Until 2020, we all cruised along on a fairly even keel, with each day pretty much like the one before. Then came shutdowns, economic calamity and uncertain futures. Thankfully, a great deal of the chaos has passed. What is left, though, is an industry grateful to still be here but concerned about the future as never before.
This month, we’ll be featuring insights and advice from all kinds of industry experts on what you should be doing now to continue to be successful, despite what the future brings. We’ve sent out invitations to dozens of people, and as they come back with their comments, we’ll post them.
Ian Gibson, Ontario Laundry Systems
The root of Ian’s advice is to take control of what you can take control of.
“If I were talking to dry cleaners, my advice would be–after the recession of 1988 and the recent pandemic–that they buy the building they are operating out of. It might take some planning, but in my experience, dry cleaners normally do better in a freestanding drive-thru location. Look at the successful survivors of the recent crises.
Also, some of those property owners had the foresight to add a coin laundry to their premises, which really paid off during Covid.”
Sid Chelsky, Executive Director, CFA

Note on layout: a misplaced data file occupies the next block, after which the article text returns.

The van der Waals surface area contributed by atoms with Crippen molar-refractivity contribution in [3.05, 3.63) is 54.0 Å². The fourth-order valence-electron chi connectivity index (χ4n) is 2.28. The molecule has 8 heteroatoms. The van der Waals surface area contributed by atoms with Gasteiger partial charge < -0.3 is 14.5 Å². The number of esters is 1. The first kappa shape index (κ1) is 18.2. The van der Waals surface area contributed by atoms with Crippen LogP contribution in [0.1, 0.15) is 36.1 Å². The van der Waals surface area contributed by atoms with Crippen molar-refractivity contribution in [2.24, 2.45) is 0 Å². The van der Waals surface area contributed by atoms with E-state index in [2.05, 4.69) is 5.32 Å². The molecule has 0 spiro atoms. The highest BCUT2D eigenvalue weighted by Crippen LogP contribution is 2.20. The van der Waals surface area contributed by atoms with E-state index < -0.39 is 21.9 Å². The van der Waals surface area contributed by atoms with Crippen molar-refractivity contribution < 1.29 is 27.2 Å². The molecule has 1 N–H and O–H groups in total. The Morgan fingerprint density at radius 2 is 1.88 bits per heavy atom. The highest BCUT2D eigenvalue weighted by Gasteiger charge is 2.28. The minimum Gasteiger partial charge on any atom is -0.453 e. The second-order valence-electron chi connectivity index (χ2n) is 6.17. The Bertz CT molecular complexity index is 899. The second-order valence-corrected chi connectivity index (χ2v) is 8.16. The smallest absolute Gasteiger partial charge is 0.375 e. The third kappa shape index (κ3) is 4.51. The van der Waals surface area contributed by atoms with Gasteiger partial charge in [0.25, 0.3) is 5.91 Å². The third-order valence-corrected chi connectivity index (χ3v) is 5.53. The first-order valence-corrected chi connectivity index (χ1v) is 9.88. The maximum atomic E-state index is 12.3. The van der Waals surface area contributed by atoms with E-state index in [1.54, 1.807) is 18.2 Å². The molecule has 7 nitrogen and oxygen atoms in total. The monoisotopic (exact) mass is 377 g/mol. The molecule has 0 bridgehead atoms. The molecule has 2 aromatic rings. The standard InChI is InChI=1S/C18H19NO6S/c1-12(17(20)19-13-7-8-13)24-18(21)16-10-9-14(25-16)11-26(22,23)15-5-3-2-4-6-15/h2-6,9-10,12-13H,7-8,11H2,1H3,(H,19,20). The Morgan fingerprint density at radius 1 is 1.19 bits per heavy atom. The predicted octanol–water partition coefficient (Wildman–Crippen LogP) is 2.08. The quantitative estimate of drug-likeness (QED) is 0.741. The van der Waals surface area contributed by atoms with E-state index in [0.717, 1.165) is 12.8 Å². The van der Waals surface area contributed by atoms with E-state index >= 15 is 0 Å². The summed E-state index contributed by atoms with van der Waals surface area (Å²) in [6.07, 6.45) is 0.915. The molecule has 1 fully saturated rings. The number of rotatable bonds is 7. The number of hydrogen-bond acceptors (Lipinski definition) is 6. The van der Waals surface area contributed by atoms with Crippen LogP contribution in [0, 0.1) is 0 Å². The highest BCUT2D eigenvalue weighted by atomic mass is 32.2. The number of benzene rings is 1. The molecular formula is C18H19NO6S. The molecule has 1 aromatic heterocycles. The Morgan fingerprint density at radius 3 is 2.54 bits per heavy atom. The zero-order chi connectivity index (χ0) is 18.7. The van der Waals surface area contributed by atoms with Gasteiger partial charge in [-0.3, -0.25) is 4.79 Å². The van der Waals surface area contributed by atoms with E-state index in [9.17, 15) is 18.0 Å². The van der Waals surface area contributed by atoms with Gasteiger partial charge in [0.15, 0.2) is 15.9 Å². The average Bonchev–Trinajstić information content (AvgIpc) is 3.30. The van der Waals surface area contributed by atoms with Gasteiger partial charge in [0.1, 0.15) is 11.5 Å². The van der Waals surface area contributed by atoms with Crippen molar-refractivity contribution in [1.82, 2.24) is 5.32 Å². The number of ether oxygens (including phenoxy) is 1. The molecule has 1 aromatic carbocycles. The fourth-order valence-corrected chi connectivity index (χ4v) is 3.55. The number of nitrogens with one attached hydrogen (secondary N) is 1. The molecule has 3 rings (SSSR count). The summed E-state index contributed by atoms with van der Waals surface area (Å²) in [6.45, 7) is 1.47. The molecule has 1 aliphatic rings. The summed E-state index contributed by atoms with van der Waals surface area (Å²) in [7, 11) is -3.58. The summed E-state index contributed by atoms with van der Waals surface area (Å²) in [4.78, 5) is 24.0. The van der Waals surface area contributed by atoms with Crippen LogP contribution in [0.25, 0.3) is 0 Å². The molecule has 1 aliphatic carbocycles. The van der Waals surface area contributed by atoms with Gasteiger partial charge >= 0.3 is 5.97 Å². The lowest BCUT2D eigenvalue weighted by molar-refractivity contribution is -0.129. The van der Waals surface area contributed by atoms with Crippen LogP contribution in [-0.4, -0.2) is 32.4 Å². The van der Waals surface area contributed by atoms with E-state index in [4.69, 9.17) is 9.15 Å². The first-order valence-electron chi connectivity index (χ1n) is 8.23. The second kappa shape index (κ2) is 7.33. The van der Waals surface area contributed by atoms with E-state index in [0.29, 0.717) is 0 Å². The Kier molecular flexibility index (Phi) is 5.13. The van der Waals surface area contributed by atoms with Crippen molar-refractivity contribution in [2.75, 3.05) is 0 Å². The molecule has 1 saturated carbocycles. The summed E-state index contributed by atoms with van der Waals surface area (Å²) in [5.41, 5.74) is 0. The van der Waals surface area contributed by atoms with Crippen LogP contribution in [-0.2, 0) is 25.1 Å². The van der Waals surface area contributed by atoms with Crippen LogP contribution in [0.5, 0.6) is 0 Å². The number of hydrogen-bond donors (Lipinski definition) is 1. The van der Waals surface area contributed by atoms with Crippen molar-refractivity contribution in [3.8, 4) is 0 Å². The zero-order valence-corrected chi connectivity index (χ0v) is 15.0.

Sid advises operators to stop trying to go it alone when they don’t have to.
“There are benefits of working together for the good of all that are possible when you are part of an association. Going it alone is not the answer. The cost of a membership in any of the state associations or the Canadian Fabricare Association, which represents cleaners and launderers all over Canada, is worth so much more in what you gain as a member. It is like having a free board of directors for your company advising you how to cut costs, improve your productivity, use social media to your advantage, utilize Point of Sale (POS) systems to market your business to current and potential new customers, and build relationships with other cleaners in the industry.
I am proud to say that during the pandemic, most of the members of CFA and DLI [Drycleaning & Laundry Institute] survived. The companies that closed were mostly cleaners who failed to charge enough for their services and technical knowledge to cover their overhead. Yes, there were many other reasons that they failed, but association members as a group weathered the storm and are still finding ways to return to better days. We have to change our attitudes and realize what the consumer wants and provided them with the best quality cleaning and service we can provide, or add those services that will enhance our own operations.
If you are not a member of an association, join one immediately and learn how to grow your business to be successful.”
Becca Anderson spent 17 years in public relations, advertising and corporate PR before joining Fabricare Canada in 2000. She was named editor in 2013, and welcomes feedback about the magazine via the contact form on this site.